Ok, you’ve drunk the Kool Aid – you read our last post about how important optimizing your share content is. You even know the basics – how much space you have for Facebook previews, what key elements you need to include in your tweet, etc. Now you’re ready to start drafting powerful copy that encourages your supporters to share and compels their networks to act. You’ll be in good shape if you keep these 6 tips in mind…
1. Start strong. It is important to capture people’s attention right from the get-go. For Facebook, this means concentrating on the Title that pulls through. Some good things to start with are the call to action, questions, exclamations, shocking facts, or words like VIDEO, INFOGRAPHIC, URGENT, or BREAKING.
2. Convey urgency. You already know this, but social media moves fast – Facebook posts and tweets don’t stay at the top of people’s feeds for long before getting pushed down. Make sure you use urgent language that tells users why they should click/act/donate right now. Just remember that the time you create your page isn’t necessarily the time people will share it, or read about it on social media. So make your urgency as evergreen as possible.
3. Make the share personal. Turn your supporters’ shares into a testimony for your page. If your sharing options are on a landing page for an action, donation, or quiz, have the share content reflect that they just completed some activity. For example, “I just donated” or “I just signed.” When technically-feasible, have the share content pull in personal information like “I’m the nth person to sign” or “I just scored x out of y.”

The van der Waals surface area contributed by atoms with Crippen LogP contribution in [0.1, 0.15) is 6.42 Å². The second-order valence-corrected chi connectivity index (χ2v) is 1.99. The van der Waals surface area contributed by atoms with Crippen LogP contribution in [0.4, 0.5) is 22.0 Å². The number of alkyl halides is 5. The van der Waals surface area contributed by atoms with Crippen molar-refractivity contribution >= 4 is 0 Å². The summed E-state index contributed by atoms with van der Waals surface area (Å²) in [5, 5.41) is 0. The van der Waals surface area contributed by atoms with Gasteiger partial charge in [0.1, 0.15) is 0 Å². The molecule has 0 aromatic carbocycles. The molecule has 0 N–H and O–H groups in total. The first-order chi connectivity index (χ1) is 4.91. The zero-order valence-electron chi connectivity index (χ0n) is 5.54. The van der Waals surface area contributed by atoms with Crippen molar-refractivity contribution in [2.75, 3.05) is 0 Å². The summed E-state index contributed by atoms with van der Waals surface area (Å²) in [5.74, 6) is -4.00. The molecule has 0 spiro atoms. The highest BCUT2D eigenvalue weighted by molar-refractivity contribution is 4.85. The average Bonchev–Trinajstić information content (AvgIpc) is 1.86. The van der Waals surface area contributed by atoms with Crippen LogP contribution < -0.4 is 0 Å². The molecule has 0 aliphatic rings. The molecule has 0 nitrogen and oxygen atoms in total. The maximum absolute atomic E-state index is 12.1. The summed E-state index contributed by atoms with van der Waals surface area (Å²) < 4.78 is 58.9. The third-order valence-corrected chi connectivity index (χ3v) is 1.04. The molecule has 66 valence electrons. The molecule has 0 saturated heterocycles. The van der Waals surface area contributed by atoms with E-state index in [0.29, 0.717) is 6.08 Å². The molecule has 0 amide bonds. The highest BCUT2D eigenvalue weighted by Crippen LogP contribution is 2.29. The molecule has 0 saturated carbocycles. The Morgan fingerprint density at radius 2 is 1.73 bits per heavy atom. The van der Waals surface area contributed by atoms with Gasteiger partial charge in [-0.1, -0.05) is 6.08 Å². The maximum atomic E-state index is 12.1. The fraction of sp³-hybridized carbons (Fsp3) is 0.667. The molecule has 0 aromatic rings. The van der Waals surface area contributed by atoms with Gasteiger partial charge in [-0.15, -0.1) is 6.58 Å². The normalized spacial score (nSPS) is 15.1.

4. Be concise. Most social sharing options come with a character limit. Even when they don’t, people just don’t want to read much – they want to get the point right away. More than anything, use short, clear, punchy calls to action. For example, “Tell Congress: Stop selling out the middle class!” is better than “Write a letter to Congress about unfair taxation on middle class Americans.”
The next two tactics are a bit more difficult, but they could really kick up the effectiveness of your posts, so give them a try when the opportunity arises.
5. Remember storytelling? Try that! Yes, this can be hard to fit in a 140 character tweet or the 300 character link description for Facebook. But we suggest using it in emails for a reason – it works! You won’t be able to flesh out your story, of course, but do what you can. Remember this link from MoveOn.org? It’s a perfect example of a storytelling approach (that went viral!).
6. Be mysterious. Not giving the whole story in your social share might actually increase your click-through rates. This might not be the best idea for a simple advocacy or donation form (you want to tell them why taking action is important), but it could be great for a quiz, infographic, or blog post.
Are there any other tactics you’re using? Tell us about them via comments.